If you would like more information on how dental implants improve bone health, please contact us or schedule an appointment for a consultation. You can also learn more about this topic by reading the Dear Doctor magazine article “The Hidden Consequences of Losing Teeth.”

By Geary Dentistry
December 04, 2014
Category: Oral Health

Sure, it’s big news when celebs tweet selfies from the dental office… if you’re still living in the 20th century. But in Hollywood today, it’s harder to say who hasn’t posted snaps of themselves in the dentist’s chair than who has. Yet the pictures recently uploaded to Twitter by Mark Salling, the actor and singer who regularly appears as Noah “Puck” Puckerman on the popular TV series Glee, made us sit up and take notice.

“Getting my chipped tooth fixed. Also, apparently, I’m a big grinder,” read the caption. The photo showed a set of upper front teeth with visible chips on the biting surface. What’s so special about this seemingly mundane tweet? It’s a great way of bringing attention to a relatively common, but often overlooked problem: teeth clenching and grinding, also called bruxism.

Although bruxism is a habit that affects scores of people, many don’t even realize they have it. That’s because the condition may only become active at night. When the teeth are unconsciously ground together, the forces they produce can wear down the enamel, cause chipping or damage to teeth or dental work (such as veneers or fillings), or even loosen a tooth! While it’s common in children under 11 years old, in adults it can be a cause for concern.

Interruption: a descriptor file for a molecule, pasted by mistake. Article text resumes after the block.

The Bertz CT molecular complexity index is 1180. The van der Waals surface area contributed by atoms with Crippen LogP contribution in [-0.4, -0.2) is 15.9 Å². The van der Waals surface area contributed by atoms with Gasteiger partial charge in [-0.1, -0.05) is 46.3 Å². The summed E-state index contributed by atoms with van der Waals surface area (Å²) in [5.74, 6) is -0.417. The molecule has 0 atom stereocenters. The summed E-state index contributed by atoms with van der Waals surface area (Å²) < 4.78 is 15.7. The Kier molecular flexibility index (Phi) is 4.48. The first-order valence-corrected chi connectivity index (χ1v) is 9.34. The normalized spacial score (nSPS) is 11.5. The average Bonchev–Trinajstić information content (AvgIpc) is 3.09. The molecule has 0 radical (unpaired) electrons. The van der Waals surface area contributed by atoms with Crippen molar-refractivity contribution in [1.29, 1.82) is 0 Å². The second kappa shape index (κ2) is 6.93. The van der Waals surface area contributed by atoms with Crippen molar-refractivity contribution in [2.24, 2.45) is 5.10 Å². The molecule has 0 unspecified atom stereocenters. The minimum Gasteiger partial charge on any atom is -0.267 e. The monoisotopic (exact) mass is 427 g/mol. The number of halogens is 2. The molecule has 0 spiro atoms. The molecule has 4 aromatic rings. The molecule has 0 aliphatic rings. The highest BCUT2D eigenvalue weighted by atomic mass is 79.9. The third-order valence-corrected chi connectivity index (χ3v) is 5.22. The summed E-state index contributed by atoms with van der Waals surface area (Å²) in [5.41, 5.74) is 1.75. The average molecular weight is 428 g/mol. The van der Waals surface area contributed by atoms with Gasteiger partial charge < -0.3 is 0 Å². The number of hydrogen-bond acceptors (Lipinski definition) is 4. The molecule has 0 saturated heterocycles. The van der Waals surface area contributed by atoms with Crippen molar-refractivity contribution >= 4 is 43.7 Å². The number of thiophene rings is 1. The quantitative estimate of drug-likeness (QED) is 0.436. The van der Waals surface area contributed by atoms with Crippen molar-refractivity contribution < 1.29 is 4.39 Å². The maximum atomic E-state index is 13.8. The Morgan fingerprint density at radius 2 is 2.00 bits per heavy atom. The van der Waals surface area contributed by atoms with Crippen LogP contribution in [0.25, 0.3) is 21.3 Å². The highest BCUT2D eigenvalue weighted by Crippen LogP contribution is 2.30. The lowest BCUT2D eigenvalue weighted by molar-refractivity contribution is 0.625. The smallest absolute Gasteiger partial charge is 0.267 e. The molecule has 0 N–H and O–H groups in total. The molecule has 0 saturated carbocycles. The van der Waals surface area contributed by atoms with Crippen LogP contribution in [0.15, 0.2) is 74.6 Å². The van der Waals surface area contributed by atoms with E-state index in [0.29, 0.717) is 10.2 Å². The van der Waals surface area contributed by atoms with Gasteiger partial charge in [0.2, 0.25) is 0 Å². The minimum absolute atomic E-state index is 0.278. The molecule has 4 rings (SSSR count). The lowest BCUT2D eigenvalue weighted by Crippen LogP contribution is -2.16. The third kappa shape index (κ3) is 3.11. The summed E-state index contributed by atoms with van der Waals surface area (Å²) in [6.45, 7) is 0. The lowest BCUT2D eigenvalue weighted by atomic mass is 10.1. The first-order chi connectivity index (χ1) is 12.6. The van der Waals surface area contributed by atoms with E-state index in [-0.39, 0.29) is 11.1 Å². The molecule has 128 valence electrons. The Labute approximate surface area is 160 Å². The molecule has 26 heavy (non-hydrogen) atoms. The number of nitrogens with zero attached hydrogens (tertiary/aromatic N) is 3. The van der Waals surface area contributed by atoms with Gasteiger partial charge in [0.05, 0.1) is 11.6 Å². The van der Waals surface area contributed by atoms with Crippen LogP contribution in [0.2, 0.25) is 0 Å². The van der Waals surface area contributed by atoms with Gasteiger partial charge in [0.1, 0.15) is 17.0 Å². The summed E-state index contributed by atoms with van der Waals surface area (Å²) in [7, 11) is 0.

Sometimes, mouth pain, soreness and visible damage alert individuals to their grinding habits; other times, a dental professional will notice the evidence of bruxism during an exam or cleaning: tooth sensitivity and telltale wear and tear on the chewing surfaces. Either way, it’s time to act.

Bruxism is most often caused by stress, which can negatively impact the body in many ways. It may also result from bite problems, the overuse of stimulating substances (caffeine, alcohol, tobacco, and illegal drugs), and as a side effect of certain medications. Sometimes, simply becoming aware of the habit can help a person get it under control. Common methods of stress reduction include exercise, meditation, a warm bath or a quiet period before bedtime; these can be tried while we monitor the situation to see if the problem is going away.

If stress reduction alone doesn’t do the trick, several other methods can be effective. When bruxism is caused by a minor bite problem, we can sometimes do a minor “bite adjustment” in the office. This involves removing a tiny bit of enamel from an individual tooth that is out of position, bringing it in line with the others. If it’s a more serious malocclusion, orthodontic appliances or other procedures may be recommended.

When grinding is severe enough to damage teeth or dental work, we may also recommend a custom-made night guard (occlusal guard), which you put in your mouth at bedtime. Comfortable and secure, this appliance prevents your teeth from being damaged by contacting each other, and protects your jaw joints from stresses due to excessive grinding forces.

Whether or not you have to smile for a living, teeth grinding can be a big problem. If you would like more information about this condition, call our office to schedule a consultation for a consultation.